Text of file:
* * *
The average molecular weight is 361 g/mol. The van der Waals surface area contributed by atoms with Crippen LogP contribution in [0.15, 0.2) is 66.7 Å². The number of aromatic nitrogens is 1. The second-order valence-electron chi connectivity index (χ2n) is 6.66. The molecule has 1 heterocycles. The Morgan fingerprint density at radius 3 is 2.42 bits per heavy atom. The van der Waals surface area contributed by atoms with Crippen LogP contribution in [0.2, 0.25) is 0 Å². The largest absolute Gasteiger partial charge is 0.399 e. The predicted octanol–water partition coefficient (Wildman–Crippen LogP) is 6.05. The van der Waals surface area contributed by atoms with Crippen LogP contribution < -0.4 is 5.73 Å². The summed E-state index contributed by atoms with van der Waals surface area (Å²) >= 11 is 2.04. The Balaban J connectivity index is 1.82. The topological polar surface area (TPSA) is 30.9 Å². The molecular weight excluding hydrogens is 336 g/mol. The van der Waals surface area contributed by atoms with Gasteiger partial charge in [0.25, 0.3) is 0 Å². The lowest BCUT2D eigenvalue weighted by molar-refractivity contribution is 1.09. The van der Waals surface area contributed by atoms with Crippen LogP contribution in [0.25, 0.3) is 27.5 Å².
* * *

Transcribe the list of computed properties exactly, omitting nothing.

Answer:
The average molecular weight is 361 g/mol. The van der Waals surface area contributed by atoms with Crippen LogP contribution in [0.15, 0.2) is 66.7 Å². The number of aromatic nitrogens is 1. The second-order valence-electron chi connectivity index (χ2n) is 6.66. The molecule has 1 heterocycles. The Morgan fingerprint density at radius 3 is 2.42 bits per heavy atom. The van der Waals surface area contributed by atoms with Crippen LogP contribution in [0.2, 0.25) is 0 Å². The largest absolute Gasteiger partial charge is 0.399 e. The predicted octanol–water partition coefficient (Wildman–Crippen LogP) is 6.05. The van der Waals surface area contributed by atoms with Crippen LogP contribution < -0.4 is 5.73 Å². The summed E-state index contributed by atoms with van der Waals surface area (Å²) >= 11 is 2.04. The Balaban J connectivity index is 1.82. The topological polar surface area (TPSA) is 30.9 Å². The molecular weight excluding hydrogens is 336 g/mol. The van der Waals surface area contributed by atoms with Gasteiger partial charge in [0.25, 0.3) is 0 Å². The lowest BCUT2D eigenvalue weighted by molar-refractivity contribution is 1.09. The van der Waals surface area contributed by atoms with Crippen LogP contribution in [0.25, 0.3) is 27.5 Å².